The Debt We Owe: How Employers Can Help Close the Racial Retirement Wealth Gap
What inequality looks like for retirement
In just over two decades, Black and Hispanic Americans will make up nearly 40% of the U.S. population. But while the nation’s demography will soon reach a tipping point, its retirement wealth will not.
If the current trends in retirement wealth accumulation continue – including the insolvency of Social Security – Black and Hispanic workers will never be able to save sufficiently for retirement.
*Including funds held in IRAs, 401(k)s, and 403(b)s.
Black and Hispanic workers face fundamental challenges that prevent them from accumulating retirement wealth including: unequal pay, disparities in financial education, lack of access to retirement savings plans, and low contribution rates when access is provided. As a result, the gap between retirement wealth between Black and Hispanic workers and their white counterparts is staggering.
Figure 2. The racial retirement wealth gap: For every $1 of retirement wealth held by Black and Hispanic workers, white workers have $7.30 and $5.10, respectively
In order to ensure that all people in all lines of work can retire comfortably, something has to change.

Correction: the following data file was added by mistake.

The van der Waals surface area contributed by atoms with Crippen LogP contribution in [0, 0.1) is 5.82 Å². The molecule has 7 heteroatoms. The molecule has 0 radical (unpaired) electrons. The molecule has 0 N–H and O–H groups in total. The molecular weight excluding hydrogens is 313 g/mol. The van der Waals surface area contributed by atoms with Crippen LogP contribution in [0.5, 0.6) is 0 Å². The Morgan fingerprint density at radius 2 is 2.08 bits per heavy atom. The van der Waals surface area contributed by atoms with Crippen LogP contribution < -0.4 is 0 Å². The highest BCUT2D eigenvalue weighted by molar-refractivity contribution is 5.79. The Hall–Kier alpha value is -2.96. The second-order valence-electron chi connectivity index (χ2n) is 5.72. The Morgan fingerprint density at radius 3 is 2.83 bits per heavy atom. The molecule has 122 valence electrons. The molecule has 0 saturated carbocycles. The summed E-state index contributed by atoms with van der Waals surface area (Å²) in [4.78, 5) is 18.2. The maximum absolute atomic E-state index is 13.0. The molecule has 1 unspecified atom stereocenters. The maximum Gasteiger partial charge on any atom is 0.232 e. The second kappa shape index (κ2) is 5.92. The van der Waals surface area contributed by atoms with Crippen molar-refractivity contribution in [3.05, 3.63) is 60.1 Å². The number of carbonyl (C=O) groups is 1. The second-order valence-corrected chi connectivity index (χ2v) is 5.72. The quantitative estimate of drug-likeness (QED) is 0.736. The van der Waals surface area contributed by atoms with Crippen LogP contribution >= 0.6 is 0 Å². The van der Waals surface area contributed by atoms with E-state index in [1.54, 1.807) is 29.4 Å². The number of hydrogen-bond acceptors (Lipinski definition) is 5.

Rebuilding Today, for Tomorrow
With all of the discussion today surrounding race, people across the country are examining their actions and biases—it’s time for the finance industry to do the same.
Few of our peers have taken a strong stand or even acknowledged systemic disparities in financial outcomes by race. Human Interest believes that the best way for our company to address racial injustice is to build upon this mission and apply our unique lens to better understand how racial inequality plays out in retirement wealth.
This report, “The Debt We Owe: How Employers Can Help Close the Racial Retirement Wealth Gap,” is a compilation of recent research detailing the extent and severity of the racial retirement wealth gap faced by Black and Hispanic workers.
This report focuses on these two groups – and not other races and ethnicities – because Black and Hispanic workers are the most vulnerable to an uncertain financial future. And many work for the small businesses that Human Interest serves.
This report covers:
- The severity of the racial retirement wealth gap, and how it is distinct from the racial wealth gap
- The role that Social Security plays in mitigating the gap
- The challenges that Black and Hispanic workers face in accumulating retirement savings
- Five things employers can do today to help close the gap
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